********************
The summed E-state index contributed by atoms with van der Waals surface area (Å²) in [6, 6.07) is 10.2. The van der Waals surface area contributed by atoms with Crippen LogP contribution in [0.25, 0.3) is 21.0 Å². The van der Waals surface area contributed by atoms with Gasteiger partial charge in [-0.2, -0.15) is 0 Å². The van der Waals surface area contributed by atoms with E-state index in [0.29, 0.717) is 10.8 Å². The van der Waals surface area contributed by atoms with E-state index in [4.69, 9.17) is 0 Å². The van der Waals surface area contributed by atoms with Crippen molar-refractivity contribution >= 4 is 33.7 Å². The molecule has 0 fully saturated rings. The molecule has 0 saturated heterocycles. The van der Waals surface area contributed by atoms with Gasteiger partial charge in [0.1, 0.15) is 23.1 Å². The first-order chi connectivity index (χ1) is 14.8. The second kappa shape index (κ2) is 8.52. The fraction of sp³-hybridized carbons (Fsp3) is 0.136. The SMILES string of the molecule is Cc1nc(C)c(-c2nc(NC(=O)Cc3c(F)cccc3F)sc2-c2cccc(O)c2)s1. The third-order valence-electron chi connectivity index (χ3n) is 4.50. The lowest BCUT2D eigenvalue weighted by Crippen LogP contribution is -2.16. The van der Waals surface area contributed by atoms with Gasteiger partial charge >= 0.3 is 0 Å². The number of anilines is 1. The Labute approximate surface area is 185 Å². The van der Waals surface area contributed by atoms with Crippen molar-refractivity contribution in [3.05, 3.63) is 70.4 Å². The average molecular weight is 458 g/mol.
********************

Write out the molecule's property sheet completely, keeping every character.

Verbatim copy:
The summed E-state index contributed by atoms with van der Waals surface area (Å²) in [6, 6.07) is 10.2. The van der Waals surface area contributed by atoms with Crippen LogP contribution in [0.25, 0.3) is 21.0 Å². The van der Waals surface area contributed by atoms with Gasteiger partial charge in [-0.2, -0.15) is 0 Å². The van der Waals surface area contributed by atoms with E-state index in [0.29, 0.717) is 10.8 Å². The van der Waals surface area contributed by atoms with E-state index in [4.69, 9.17) is 0 Å². The van der Waals surface area contributed by atoms with Crippen molar-refractivity contribution >= 4 is 33.7 Å². The molecule has 0 fully saturated rings. The molecule has 0 saturated heterocycles. The van der Waals surface area contributed by atoms with Gasteiger partial charge in [0.1, 0.15) is 23.1 Å². The first-order chi connectivity index (χ1) is 14.8. The second kappa shape index (κ2) is 8.52. The fraction of sp³-hybridized carbons (Fsp3) is 0.136. The SMILES string of the molecule is Cc1nc(C)c(-c2nc(NC(=O)Cc3c(F)cccc3F)sc2-c2cccc(O)c2)s1. The third-order valence-electron chi connectivity index (χ3n) is 4.50. The lowest BCUT2D eigenvalue weighted by Crippen LogP contribution is -2.16. The van der Waals surface area contributed by atoms with Gasteiger partial charge >= 0.3 is 0 Å². The number of anilines is 1. The Labute approximate surface area is 185 Å². The van der Waals surface area contributed by atoms with Crippen molar-refractivity contribution in [3.05, 3.63) is 70.4 Å². The average molecular weight is 458 g/mol.